While visiting my parents today, Dad came up to me and said, you know I need to give you a copy of our will.

Excuse me what?  – my reaction.

Dad said he was just trying to prepare; he said he’s getting older and the life expectancy in our family is only about 73-74.

As I type these words, the lump in my throat that I’ve known all too well when I think about this reality that will occur someday makes it’s appearance known.

It’s not that I don’t realize that my parents will die someday. I know this logically in my mind. Everything that is born must die, just the law of nature. However; the lump in throat speaks volumes when it says – how can I even picture living in a world where my parents don’t exist anymore?

I cried most of the way home tonight; that thought alone has haunted me for many years. Growing up as an only child, I’ve always felt kind of lonely. I was also pretty sheltered and never felt a true sense of independence.

As I approach my 2 year wedding anniversary, a small part of me is still a little girl waiting for her parents to take care of her. In some ways, I had to grow up a lot sooner, in others, I still haven’t accepted the role of being an adult.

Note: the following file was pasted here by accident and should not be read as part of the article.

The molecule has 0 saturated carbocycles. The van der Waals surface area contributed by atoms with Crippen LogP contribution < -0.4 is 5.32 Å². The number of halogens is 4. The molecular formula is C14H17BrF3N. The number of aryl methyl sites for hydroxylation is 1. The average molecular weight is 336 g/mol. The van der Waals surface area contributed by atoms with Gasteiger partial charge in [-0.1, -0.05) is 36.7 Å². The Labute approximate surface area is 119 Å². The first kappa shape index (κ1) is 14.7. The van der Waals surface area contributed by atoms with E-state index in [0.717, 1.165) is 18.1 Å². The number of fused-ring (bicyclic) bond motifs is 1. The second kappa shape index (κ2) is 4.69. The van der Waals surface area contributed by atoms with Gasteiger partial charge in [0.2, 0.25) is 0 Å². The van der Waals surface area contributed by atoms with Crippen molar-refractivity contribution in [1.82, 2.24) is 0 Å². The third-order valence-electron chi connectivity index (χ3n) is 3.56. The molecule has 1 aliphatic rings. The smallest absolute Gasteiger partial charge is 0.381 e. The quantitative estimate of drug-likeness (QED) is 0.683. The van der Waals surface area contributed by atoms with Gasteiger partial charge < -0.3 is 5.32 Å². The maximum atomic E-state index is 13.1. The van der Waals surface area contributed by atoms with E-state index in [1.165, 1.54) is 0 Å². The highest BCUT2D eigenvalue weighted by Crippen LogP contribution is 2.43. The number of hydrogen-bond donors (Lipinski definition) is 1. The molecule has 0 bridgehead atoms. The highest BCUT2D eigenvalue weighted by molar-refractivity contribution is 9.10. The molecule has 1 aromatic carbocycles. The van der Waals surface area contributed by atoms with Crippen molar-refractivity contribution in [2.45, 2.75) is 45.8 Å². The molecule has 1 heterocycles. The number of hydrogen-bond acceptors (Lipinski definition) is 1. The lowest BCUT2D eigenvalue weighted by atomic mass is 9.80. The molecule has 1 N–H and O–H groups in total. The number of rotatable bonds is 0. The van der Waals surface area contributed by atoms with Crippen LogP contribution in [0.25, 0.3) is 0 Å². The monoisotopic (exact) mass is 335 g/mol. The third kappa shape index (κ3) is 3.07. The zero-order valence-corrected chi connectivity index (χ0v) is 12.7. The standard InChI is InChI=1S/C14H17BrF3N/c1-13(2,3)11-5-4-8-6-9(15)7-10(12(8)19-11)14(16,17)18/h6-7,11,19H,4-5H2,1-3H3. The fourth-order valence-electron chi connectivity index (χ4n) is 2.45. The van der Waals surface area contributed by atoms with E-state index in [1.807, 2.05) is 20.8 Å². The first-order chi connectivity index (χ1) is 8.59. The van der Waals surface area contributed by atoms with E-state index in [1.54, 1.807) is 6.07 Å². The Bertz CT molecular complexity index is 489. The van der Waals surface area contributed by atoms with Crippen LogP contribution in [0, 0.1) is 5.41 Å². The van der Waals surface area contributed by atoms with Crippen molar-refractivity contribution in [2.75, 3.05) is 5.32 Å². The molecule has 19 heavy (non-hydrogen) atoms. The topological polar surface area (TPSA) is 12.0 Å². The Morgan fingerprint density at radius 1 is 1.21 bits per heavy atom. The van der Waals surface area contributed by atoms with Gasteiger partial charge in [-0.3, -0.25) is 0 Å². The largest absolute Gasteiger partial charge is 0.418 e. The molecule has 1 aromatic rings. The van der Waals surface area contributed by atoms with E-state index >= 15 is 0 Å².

It still amazes me how much my emotions can teach me about what needs to change; in that moment of sadness, I now know what needs to be done. It’s not as simple as just telling myself to “grow up”; it’s about  coming to the decision that it’s up to me now to take care of myself. My parents have done their role; it’s time for me to take over.

Even though it’s been 2 years since I’ve gotten married and left home, I feel like I still haven’t really left home. These last 2 years have been challenging and I’ve made excuse after excuse not to fully be present as an adult. I’ve told myself, I’ll do it tomorrow, I can’t do it, I don’t know how to do it, etc. The truth is, I know exactly how to take care of myself.

I believe that little girl doesn’t want to let go. She doesn’t want to let go of her parents’ hands. She wants to hold onto them until she can’t anymore. I know deep down that if I let her do that, it’ll be even harder to let go.

We all face the inevitable truth that someday, our parents will leave us. My hope is that my parents will live to see their grand children grow up. If it happens, I will truly count my blessings. If it doesn’t, I will know in my heart that they will be around, even if I can’t see them.

But more than that, my hope for myself is that whenever their day comes, they will leave knowing that their daughter is well taken care of and they will have nothing to worry about.


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